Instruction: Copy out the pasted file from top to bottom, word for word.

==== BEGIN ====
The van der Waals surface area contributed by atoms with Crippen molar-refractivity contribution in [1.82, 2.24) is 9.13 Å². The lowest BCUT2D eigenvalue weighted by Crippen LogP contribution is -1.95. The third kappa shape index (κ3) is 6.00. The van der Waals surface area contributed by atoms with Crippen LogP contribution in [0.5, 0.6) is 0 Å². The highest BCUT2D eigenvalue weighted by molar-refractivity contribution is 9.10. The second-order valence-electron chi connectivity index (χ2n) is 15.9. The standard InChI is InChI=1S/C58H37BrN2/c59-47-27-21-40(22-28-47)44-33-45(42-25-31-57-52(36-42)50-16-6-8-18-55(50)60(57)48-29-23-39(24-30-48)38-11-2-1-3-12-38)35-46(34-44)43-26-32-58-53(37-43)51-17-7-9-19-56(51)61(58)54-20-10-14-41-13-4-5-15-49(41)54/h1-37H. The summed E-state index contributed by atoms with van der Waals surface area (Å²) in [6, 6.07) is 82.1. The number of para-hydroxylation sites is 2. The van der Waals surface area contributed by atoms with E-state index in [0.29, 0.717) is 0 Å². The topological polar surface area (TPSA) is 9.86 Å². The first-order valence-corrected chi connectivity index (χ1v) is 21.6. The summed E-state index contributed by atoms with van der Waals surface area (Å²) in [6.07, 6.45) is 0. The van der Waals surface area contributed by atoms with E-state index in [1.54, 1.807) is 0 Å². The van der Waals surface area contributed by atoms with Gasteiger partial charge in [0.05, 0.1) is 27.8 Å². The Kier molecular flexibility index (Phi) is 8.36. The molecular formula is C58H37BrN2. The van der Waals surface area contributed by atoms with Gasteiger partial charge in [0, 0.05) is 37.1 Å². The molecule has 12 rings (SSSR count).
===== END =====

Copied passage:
The van der Waals surface area contributed by atoms with Crippen molar-refractivity contribution in [1.82, 2.24) is 9.13 Å². The lowest BCUT2D eigenvalue weighted by Crippen LogP contribution is -1.95. The third kappa shape index (κ3) is 6.00. The van der Waals surface area contributed by atoms with Crippen LogP contribution in [0.5, 0.6) is 0 Å². The highest BCUT2D eigenvalue weighted by molar-refractivity contribution is 9.10. The second-order valence-electron chi connectivity index (χ2n) is 15.9. The standard InChI is InChI=1S/C58H37BrN2/c59-47-27-21-40(22-28-47)44-33-45(42-25-31-57-52(36-42)50-16-6-8-18-55(50)60(57)48-29-23-39(24-30-48)38-11-2-1-3-12-38)35-46(34-44)43-26-32-58-53(37-43)51-17-7-9-19-56(51)61(58)54-20-10-14-41-13-4-5-15-49(41)54/h1-37H. The summed E-state index contributed by atoms with van der Waals surface area (Å²) in [6, 6.07) is 82.1. The number of para-hydroxylation sites is 2. The van der Waals surface area contributed by atoms with E-state index in [0.29, 0.717) is 0 Å². The topological polar surface area (TPSA) is 9.86 Å². The first-order valence-corrected chi connectivity index (χ1v) is 21.6. The summed E-state index contributed by atoms with van der Waals surface area (Å²) in [6.07, 6.45) is 0. The van der Waals surface area contributed by atoms with E-state index in [1.54, 1.807) is 0 Å². The van der Waals surface area contributed by atoms with Gasteiger partial charge in [0.05, 0.1) is 27.8 Å². The Kier molecular flexibility index (Phi) is 8.36. The molecular formula is C58H37BrN2. The van der Waals surface area contributed by atoms with Gasteiger partial charge in [0, 0.05) is 37.1 Å². The molecule has 12 rings (SSSR count).